Take a Cheap and Dirty Ride on the New York City Subway

9 Sep

Riding the New York City subway is a cultural learning experience.

I’ve always had a strange fascination with subways, which is of course weird because I despise germs, dirt, and all stinky people in general. But whatever. I blame my parents. As a kid, they used to take me on the subway in Boston when we would visit my grandma. They would make such a big deal out of how cool it was to ride the train into the city, that I just figured this was the VIP way to cruise around Boston.

Well it may have taken 27 years, but after a recent trip to New York City I finally realized that my parents really pulled one over on me. It turns out that riding the subway is not actually the classy way to maneuver yourself around a big city. Who knew?

The New York City subway is a magically disgusting way to get around Manhattan and its surrounding boroughs. Magical because yes it’s fast and cheap, but disgusting well… do you even have to ask?! Consider the pros and cons of riding the New York City subway before deciding if it’s the right form of transportation for you.

There's nothing pretty about the New York City subway.

Pros of the New York City Subway

  • Cheap. For a mere $2.25 you can get from one side of the city to another. It’s true that there’s added costs you’ll need to take into consideration, such as you’re the loss of your dignity, but if you’re okay with that you can save big money.
  • Fast. Since the trains don’t have to battle any traffic, besides rats and the occasional homeless colony, they can buzz through the tunnels like a rocket. Sure, you might have a classier ride by taxi, but can you get from Greenwich Village to the Upper East Side in 15 minutes?  Probably not.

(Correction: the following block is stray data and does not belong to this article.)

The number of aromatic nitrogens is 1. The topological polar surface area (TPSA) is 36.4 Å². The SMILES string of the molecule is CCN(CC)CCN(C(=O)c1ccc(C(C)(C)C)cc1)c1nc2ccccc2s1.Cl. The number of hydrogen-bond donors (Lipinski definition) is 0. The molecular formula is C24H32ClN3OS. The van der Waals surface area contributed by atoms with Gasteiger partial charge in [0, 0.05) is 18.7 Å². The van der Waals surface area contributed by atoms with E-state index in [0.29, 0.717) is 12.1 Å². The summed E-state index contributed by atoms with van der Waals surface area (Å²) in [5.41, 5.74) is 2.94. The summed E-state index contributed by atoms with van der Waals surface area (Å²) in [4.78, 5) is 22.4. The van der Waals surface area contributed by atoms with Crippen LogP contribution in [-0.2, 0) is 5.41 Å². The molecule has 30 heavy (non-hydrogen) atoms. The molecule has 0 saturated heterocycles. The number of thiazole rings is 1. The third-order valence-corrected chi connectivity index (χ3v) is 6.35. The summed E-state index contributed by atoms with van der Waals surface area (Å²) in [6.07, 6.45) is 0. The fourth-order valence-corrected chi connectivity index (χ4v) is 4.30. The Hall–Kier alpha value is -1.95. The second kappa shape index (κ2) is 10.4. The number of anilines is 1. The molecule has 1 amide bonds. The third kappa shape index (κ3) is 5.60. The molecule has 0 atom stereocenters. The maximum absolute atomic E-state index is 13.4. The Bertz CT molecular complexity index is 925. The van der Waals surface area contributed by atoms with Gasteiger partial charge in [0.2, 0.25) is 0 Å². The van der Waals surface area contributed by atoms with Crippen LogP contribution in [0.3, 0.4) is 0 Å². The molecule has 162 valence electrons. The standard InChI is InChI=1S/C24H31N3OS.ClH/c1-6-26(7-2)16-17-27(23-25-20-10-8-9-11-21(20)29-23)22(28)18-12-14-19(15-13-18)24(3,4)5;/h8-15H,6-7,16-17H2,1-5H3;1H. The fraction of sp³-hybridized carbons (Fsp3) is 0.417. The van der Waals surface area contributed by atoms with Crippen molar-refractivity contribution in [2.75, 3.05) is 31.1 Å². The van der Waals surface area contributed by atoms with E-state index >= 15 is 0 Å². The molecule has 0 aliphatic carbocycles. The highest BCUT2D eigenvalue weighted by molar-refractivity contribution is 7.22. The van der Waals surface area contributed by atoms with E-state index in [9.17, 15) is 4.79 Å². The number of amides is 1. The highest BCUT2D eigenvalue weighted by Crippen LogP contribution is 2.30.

• Convenient. It must be widely assumed that if you have to walk more than a few blocks, you won’t bother taking the New York City subway, so as a result there are stations about every other block. You can probably find a subway station and travel 10 blocks on the train in the time it takes to hail a taxi.

Subway transportation is cheap, quick, and dirty.

Cons of the New York City Subway:

  • Heat. In early September, the New York City subway is about as hot and smelly as a 400lb man’s boxer shorts. Yet, you don’t see people heading towards those, do you?
  • Rats. For some reason it never occurred to me that rats live in subway tracks. Regardless, I’d prefer to be oblivious and not actually see them. Well, well I got a nice pre-dinner treat one evening when I had the pleasure of seeing a rat boldly scurrying along the tracks with no apparent fear of being hit by a train.
  • Homeless People. You don’t just get asked for money on a New York City subway train, the homeless people give long, loud speeches about why they are entitled to a donation from you, or if you’re really lucky, they’ll rap you a nice song. A-W-K-W-A-R-D.

For extra tips on surviving the New York City subway, check out “Enjoying New York City’s Subway: The Do’s and Don’ts.”

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